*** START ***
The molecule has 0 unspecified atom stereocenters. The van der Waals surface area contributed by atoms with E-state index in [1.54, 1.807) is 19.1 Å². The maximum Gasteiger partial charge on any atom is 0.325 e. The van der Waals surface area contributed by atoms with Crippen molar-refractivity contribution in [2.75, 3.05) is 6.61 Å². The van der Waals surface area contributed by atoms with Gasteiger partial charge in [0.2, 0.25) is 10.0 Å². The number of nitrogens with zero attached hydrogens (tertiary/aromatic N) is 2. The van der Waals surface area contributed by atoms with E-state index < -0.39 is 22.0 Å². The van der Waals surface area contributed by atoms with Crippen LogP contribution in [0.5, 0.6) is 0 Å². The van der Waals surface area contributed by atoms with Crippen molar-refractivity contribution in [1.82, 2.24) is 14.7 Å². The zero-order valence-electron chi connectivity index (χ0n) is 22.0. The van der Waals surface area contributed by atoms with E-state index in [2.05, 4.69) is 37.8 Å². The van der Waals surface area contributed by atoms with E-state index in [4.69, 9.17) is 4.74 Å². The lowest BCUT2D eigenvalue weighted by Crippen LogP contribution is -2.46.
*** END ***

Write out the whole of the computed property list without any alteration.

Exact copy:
The molecule has 0 unspecified atom stereocenters. The van der Waals surface area contributed by atoms with E-state index in [1.54, 1.807) is 19.1 Å². The maximum Gasteiger partial charge on any atom is 0.325 e. The van der Waals surface area contributed by atoms with Crippen molar-refractivity contribution in [2.75, 3.05) is 6.61 Å². The van der Waals surface area contributed by atoms with Gasteiger partial charge in [0.2, 0.25) is 10.0 Å². The number of nitrogens with zero attached hydrogens (tertiary/aromatic N) is 2. The van der Waals surface area contributed by atoms with E-state index < -0.39 is 22.0 Å². The van der Waals surface area contributed by atoms with Crippen LogP contribution in [0.5, 0.6) is 0 Å². The van der Waals surface area contributed by atoms with Crippen molar-refractivity contribution in [1.82, 2.24) is 14.7 Å². The zero-order valence-electron chi connectivity index (χ0n) is 22.0. The van der Waals surface area contributed by atoms with E-state index in [2.05, 4.69) is 37.8 Å². The van der Waals surface area contributed by atoms with E-state index in [4.69, 9.17) is 4.74 Å². The lowest BCUT2D eigenvalue weighted by Crippen LogP contribution is -2.46.